Review – In a German Pension: 13 Stories by Katherine Mansfield


Rich, psychologically probing short stories

About the Book

In A German Pension was Katherine Mansfield’s first published collection of short stories.  The stories were inspired by her stay at the Villa Pension Müller in the Bavarian spa of Bad Wörishofen in 1909.

My Review

The stories in this collection are divided between vignettes of guests staying at the Pension, which are gently mocking in tone, and much darker stories that often have a sting in the tail. A frequent theme of the latter is the social and sexual oppression of women.

In “German Meat”, the female English narrator is a sardonic commentator on the coarseness of the German guests who are constantly eating, perspiring and discussing their ailments and bodily functions. They, however, believe themselves superior to the English, particularly when they learn the narrator does not know what kind of meat her husband likes and, worse still, admits to being vegetarian. Mansfield deftly conveys the guests’ greed and grotesque habits in a few short sentences.

A glass dish of stewed apricots was placed upon the table.

“Ah , fruit!” said Fraulein Stiegelauer, “that is so necessary to health. The doctor told me this morning that the more fruit I could eat the better.”

She very obviously followed the advice.

In “The Sister of the Baroness”, Mansfield exposes the snobbery of the other guests who cannot contain their excitement at the prospect of a relative of a wealthy member of the nobility staying at the Pension.

Coffee and rolls took on the nature of an orgy. We positively scintillated. Anecdotes of the High Born were poured out, sweetened and sipped: we gorged on scandals of High Birth generously buttered.

Unfortunately their fawning regard for the new arrival turns out to be misplaced when it is revealed she is merely the daughter of the Baroness’s dressmaker.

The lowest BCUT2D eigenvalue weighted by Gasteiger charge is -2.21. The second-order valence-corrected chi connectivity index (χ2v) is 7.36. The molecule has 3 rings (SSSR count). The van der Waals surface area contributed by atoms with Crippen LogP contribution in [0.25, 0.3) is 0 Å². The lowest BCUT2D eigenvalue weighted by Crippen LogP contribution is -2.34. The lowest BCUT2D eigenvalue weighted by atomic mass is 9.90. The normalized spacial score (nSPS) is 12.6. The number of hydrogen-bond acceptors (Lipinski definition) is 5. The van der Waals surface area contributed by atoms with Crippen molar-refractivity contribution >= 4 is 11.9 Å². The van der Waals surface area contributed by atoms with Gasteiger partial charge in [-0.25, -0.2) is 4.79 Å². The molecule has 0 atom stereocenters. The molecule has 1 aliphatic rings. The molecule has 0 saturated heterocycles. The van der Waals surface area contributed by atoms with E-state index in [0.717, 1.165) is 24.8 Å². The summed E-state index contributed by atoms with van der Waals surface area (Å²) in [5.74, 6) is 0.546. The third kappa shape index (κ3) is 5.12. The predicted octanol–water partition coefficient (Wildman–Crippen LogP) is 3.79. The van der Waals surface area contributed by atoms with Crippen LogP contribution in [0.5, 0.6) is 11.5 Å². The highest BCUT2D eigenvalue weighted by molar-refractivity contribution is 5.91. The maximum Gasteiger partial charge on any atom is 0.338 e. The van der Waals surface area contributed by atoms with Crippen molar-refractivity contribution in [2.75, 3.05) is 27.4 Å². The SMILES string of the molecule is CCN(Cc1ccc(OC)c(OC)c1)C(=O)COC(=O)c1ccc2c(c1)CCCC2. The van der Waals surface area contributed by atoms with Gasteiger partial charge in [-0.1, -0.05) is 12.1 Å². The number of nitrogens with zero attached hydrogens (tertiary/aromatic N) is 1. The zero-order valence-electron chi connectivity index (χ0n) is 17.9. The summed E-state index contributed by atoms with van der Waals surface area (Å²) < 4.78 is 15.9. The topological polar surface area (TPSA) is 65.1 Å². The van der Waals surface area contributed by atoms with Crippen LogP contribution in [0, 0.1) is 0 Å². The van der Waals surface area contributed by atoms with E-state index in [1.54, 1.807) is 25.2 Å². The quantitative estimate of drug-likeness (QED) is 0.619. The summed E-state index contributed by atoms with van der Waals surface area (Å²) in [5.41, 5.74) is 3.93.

In “The Advanced Lady”, the pretensions to intellectual superiority of a lady writer is lampooned.

“But Love is not a question of lavishing,” said the Advanced Lady. “It is the lamp carried in the bosom touching with serene rays all the heights and depths of..”
“Darkest Africa,” I murmured flippantly.
She did not hear.

Amongst the darkest of the stories is “The Child Who Was Tired”, which recounts the unrelenting toil of a young girl and the dreadful act she is driven to by despair and exhaustion.

Another notable story is “Frau Brechenmacher Attends a Wedding” in which the conventions of domestic bliss are satirised both in the descriptions of the pompous Herr Brechenmacher and the events of the wedding breakfast. The bride is described as having the appearance of “an iced cake, all ready to be cut and served in neat little pieces to the bridegroom beside her”. There is a sense of violence underpinning the story which is realised in the final sentence.

Although Mansfield later came to regard this early collection of stories as having little merit, I enjoyed the precision of the writing and their dark humour.

Book facts: 189 pages, first published 1911

My rating: 4 (out of 5)

In three words: Dark, satirical, precise

About the Author

mansfieldKatherine Mansfield was born in New Zealand in 1888 and is widely considered the best short story writer of the modernist period. She left New Zealand for the UK when she was 19 and then travelled for a time in Europe. She was associated with a “new dawn” in English literature and together with T.S. Eliot, James Joyce and Virginia Woolf made the London of the period the centre of the literary world. Mansfield’s stories were written without a conventional plot but concentrated on one moment, a crisis or turning point rather than a sequence of events. Often very dark, common themes of her stories include human isolation, the conflict between love and disillusionment, idealism and reality. Katherine Mansfield died in 1923 at the age of only 34.

For more information about her life and work:

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